IT’S gotta be hard being the brother of Rolling Stones superstar Mick Jagger. Especially when you’re attempting to carve out your own niche in the music industry.
It’s a struggle the 69-year-old Chris Jagger has dealt with since the ‘70s when he began releasing music.
While Mick and Stones co-writer Keith Richards practically wrote the book on classic rock, Chris has dabbled in cajun, zydeco, folk, country, blues, and rock and collaborated with music royalty like his brother and Pink Floyd’s David Gilmour.
The constant comparisons have dogged Chris Jagger’s career, but the release of his All The Best compilation has earned some new admirers.
“I’m quite proud of this new album because a couple of people wrote they didn’t know much about me before and have taken it seriously,” Jagger says in a voice amazingly similar to his brother’s.
“Over a period of time you build up a diverse body of work and you’ve got to be treated a bit seriously, rather than riding on someone else’s coat tails.”
Are the Mick comparisons annoying?
“People waffle on about it, but look at all the brothers playing sport,” he says. “You just get on with it and do your best. It’s not a bad thing because it gives you a yardstick to match up to.”
Unlike some famous musical siblings like Oasis’ Noel and Liam Gallagher, the Jagger brothers have a healthy relationship.
Jagger says the pair have never toured and worked on albums together, so “having a healthy distance isn’t a bad thing.”
In fact, record companies, rather than sibling rivalry, has been a greater source of frustration in recent times for Jagger.
Three albums worth of material was unavailable for All The Best, after record companies refused to release the tracks back to Jagger.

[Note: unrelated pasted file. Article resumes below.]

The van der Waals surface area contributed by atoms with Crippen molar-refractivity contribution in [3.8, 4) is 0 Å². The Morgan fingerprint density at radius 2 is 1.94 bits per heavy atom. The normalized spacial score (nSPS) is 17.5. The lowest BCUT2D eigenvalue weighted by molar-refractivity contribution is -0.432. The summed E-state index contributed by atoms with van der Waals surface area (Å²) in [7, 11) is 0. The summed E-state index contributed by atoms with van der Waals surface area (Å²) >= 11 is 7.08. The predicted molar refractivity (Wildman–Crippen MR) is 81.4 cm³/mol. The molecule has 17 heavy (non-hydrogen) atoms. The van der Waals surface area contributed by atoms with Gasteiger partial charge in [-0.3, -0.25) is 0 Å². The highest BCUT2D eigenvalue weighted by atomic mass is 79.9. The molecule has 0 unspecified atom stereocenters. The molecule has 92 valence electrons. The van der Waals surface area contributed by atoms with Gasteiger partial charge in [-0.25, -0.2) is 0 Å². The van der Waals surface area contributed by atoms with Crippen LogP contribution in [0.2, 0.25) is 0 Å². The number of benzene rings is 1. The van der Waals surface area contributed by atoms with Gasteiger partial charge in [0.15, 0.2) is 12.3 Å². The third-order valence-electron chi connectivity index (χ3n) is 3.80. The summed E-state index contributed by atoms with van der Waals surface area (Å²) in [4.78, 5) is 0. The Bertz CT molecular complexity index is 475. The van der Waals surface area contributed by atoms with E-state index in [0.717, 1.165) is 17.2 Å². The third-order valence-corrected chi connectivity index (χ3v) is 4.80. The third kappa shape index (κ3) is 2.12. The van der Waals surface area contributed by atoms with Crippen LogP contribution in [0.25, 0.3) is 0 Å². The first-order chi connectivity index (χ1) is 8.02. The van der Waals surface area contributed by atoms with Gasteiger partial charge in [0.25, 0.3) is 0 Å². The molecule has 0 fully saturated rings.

“I signed the wrong contracts,” he laments.
“It’s bloody annoying because people want to own your stuff for perpetuity, these companies. Then they release it and if it doesn’t go particularly well they just own it and do sweet FA with it and you can’t do anything with it.”
Music remains Jagger’s passion, but he’s also enjoyed successful careers in journalism and theatre. He has written music, travel, environmental, fashion and theatre articles for The Daily Telegraph, The Guardian, The Mail on Sunday, The Independent on Sunday and Rolling Stone.
His most recent article in his local newspaper bemoaned the demise of the most English of pastimes - drinking tea.
“Everyone has gone so coffee mad over here that you can’t get a decent cup of tea anywhere,” he says. “Lots of these places don’t want to sell you tea, because this coffee lobby has a monopoly and they don’t want you to buy a cup of tea. And it really pissed me off.
“I did this story for the local paper and then they said did I wanna see this guy in Cornwall who has a tea plantation.”
Chris Jagger performs at Mayfield’s Stag and Hunter Hotel with Charlie Hart on November 5.